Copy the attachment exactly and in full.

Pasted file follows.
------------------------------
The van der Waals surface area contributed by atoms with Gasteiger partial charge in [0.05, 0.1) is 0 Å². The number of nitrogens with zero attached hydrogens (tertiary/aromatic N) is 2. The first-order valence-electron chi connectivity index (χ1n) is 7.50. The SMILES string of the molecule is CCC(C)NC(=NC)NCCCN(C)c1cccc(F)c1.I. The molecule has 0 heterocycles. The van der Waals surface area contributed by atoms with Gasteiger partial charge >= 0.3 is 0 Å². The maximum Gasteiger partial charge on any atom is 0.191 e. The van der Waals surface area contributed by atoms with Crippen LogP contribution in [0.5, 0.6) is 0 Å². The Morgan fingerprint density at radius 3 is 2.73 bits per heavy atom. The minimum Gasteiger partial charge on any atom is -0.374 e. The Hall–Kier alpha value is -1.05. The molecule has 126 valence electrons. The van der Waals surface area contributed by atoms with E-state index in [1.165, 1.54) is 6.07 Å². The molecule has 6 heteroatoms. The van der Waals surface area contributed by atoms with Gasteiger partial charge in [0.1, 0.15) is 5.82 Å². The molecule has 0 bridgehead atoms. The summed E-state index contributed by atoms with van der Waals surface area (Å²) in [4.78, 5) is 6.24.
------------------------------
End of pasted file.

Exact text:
The van der Waals surface area contributed by atoms with Gasteiger partial charge in [0.05, 0.1) is 0 Å². The number of nitrogens with zero attached hydrogens (tertiary/aromatic N) is 2. The first-order valence-electron chi connectivity index (χ1n) is 7.50. The SMILES string of the molecule is CCC(C)NC(=NC)NCCCN(C)c1cccc(F)c1.I. The molecule has 0 heterocycles. The van der Waals surface area contributed by atoms with Gasteiger partial charge >= 0.3 is 0 Å². The maximum Gasteiger partial charge on any atom is 0.191 e. The van der Waals surface area contributed by atoms with Crippen LogP contribution in [0.5, 0.6) is 0 Å². The Morgan fingerprint density at radius 3 is 2.73 bits per heavy atom. The minimum Gasteiger partial charge on any atom is -0.374 e. The Hall–Kier alpha value is -1.05. The molecule has 126 valence electrons. The van der Waals surface area contributed by atoms with E-state index in [1.165, 1.54) is 6.07 Å². The molecule has 6 heteroatoms. The van der Waals surface area contributed by atoms with Gasteiger partial charge in [0.1, 0.15) is 5.82 Å². The molecule has 0 bridgehead atoms. The summed E-state index contributed by atoms with van der Waals surface area (Å²) in [4.78, 5) is 6.24.